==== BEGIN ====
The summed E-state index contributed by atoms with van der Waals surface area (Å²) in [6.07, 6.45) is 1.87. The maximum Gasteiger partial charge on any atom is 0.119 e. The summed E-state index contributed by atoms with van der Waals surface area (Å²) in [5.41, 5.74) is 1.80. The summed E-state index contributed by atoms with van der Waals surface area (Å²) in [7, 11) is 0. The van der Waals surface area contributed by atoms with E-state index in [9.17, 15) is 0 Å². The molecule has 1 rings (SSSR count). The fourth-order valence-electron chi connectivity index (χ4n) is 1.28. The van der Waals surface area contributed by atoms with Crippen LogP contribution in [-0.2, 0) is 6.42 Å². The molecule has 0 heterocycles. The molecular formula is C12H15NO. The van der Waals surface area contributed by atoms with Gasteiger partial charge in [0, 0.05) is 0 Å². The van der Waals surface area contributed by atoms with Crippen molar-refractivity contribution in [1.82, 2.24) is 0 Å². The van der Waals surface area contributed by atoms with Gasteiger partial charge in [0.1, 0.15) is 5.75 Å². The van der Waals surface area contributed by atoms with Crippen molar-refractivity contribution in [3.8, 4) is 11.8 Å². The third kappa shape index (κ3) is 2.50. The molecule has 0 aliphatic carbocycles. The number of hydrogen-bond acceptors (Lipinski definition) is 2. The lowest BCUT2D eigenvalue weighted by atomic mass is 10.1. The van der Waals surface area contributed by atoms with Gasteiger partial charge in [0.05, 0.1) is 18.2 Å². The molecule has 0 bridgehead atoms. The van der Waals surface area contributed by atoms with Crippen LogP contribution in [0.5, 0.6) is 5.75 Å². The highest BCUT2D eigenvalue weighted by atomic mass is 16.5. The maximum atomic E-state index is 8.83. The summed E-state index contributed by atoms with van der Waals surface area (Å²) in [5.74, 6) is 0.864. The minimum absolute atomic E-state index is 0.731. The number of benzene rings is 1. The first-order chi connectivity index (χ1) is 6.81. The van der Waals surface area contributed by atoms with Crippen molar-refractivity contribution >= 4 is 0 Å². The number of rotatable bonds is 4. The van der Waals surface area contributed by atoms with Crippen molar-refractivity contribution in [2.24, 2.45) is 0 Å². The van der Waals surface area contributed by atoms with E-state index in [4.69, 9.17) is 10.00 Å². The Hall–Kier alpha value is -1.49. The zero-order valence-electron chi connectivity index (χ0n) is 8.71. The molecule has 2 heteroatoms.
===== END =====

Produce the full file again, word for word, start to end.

The summed E-state index contributed by atoms with van der Waals surface area (Å²) in [6.07, 6.45) is 1.87. The maximum Gasteiger partial charge on any atom is 0.119 e. The summed E-state index contributed by atoms with van der Waals surface area (Å²) in [5.41, 5.74) is 1.80. The summed E-state index contributed by atoms with van der Waals surface area (Å²) in [7, 11) is 0. The van der Waals surface area contributed by atoms with E-state index in [9.17, 15) is 0 Å². The molecule has 1 rings (SSSR count). The fourth-order valence-electron chi connectivity index (χ4n) is 1.28. The van der Waals surface area contributed by atoms with Crippen LogP contribution in [-0.2, 0) is 6.42 Å². The molecule has 0 heterocycles. The molecular formula is C12H15NO. The van der Waals surface area contributed by atoms with Gasteiger partial charge in [0, 0.05) is 0 Å². The van der Waals surface area contributed by atoms with Crippen molar-refractivity contribution in [1.82, 2.24) is 0 Å². The van der Waals surface area contributed by atoms with Gasteiger partial charge in [0.1, 0.15) is 5.75 Å². The van der Waals surface area contributed by atoms with Crippen molar-refractivity contribution in [3.8, 4) is 11.8 Å². The third kappa shape index (κ3) is 2.50. The molecule has 0 aliphatic carbocycles. The number of hydrogen-bond acceptors (Lipinski definition) is 2. The lowest BCUT2D eigenvalue weighted by atomic mass is 10.1. The van der Waals surface area contributed by atoms with Gasteiger partial charge in [0.05, 0.1) is 18.2 Å². The molecule has 0 bridgehead atoms. The van der Waals surface area contributed by atoms with Crippen LogP contribution in [0.5, 0.6) is 5.75 Å². The highest BCUT2D eigenvalue weighted by atomic mass is 16.5. The maximum atomic E-state index is 8.83. The summed E-state index contributed by atoms with van der Waals surface area (Å²) in [5.74, 6) is 0.864. The minimum absolute atomic E-state index is 0.731. The number of benzene rings is 1. The first-order chi connectivity index (χ1) is 6.81. The van der Waals surface area contributed by atoms with Crippen molar-refractivity contribution >= 4 is 0 Å². The number of rotatable bonds is 4. The van der Waals surface area contributed by atoms with Crippen molar-refractivity contribution in [2.24, 2.45) is 0 Å². The van der Waals surface area contributed by atoms with E-state index in [4.69, 9.17) is 10.00 Å². The Hall–Kier alpha value is -1.49. The zero-order valence-electron chi connectivity index (χ0n) is 8.71. The molecule has 2 heteroatoms.